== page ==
Back in 1997, a little more than a year after returning from Saint-Étienne, where I got my first Ph.D., I was lecturing on sports physiology at the Basque Institute of Physical Education. Months before the schoolyear ended, I decided that I wanted to spend the summer doing research in one of the world’s reference centers: the Sports Science Institute of South Africa. I sent a letter to Prof. Tim Noakes and he kindly accepted my application. Besides getting a couple of publications (Med. Sci. Sports Exerc. and J. Appl. Physiol), cycling many 100-km laboratory time trials, giving away four muscle biopsies in my left vastus lateralis, and suffering the theft of a car and a bike, my time in South Africa gave me the opportunity to meet great people, discover a fabulous country and further my admiration for the country’s president of the time, Nelson Mandela.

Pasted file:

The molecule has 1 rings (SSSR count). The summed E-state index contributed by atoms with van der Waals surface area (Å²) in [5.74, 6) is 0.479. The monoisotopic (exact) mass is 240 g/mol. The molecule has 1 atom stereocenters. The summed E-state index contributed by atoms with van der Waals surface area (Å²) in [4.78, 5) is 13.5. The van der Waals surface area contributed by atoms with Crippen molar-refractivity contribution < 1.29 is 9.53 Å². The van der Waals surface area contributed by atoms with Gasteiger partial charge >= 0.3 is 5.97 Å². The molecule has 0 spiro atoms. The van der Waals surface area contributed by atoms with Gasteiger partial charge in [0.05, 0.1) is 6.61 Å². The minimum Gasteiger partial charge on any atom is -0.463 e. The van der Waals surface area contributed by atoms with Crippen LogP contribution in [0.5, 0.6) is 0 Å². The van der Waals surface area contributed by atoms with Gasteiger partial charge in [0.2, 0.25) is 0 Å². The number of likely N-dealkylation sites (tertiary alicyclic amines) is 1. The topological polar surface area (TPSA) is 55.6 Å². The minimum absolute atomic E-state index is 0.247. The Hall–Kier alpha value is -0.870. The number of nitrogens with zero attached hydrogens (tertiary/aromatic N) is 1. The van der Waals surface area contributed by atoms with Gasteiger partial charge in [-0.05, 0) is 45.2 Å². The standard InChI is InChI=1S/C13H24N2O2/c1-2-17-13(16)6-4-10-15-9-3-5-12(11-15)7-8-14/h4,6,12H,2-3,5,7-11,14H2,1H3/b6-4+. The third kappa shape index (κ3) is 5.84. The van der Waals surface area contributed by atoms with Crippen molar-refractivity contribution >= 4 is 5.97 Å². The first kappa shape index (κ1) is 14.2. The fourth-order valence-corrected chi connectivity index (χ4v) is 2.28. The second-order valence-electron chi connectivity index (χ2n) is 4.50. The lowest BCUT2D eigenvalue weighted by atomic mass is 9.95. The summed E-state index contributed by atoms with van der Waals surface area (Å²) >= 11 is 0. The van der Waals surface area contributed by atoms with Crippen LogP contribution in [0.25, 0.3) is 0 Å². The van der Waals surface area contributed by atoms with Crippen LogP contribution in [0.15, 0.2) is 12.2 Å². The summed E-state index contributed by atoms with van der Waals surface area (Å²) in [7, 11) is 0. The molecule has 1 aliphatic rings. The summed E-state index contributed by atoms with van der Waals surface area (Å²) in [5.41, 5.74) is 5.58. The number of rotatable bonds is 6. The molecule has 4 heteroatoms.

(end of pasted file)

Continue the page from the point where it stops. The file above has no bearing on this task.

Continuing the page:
It was not until January 2012 that I had another opportunity to visit South Africa, as a physiologist for the Spanish swimming team preparing for the London 2012 Olympic Games. During that trip, I bought the memoirs of Nelson Mandela, the greatest moral and political leader of our time. The book is called Long Walk to Freedom, and it is one of the most impressive books I have ever read. I consider it indispensable reading, full of experience, hope, dignity and greatness.

I know this is a long blogpost, the longest I’ve ever put together, but I would encourage every reader to take the time to read it. There are so many lessons for all of us to learn in the life and words of Nelson Mandela…

Read & comment ›››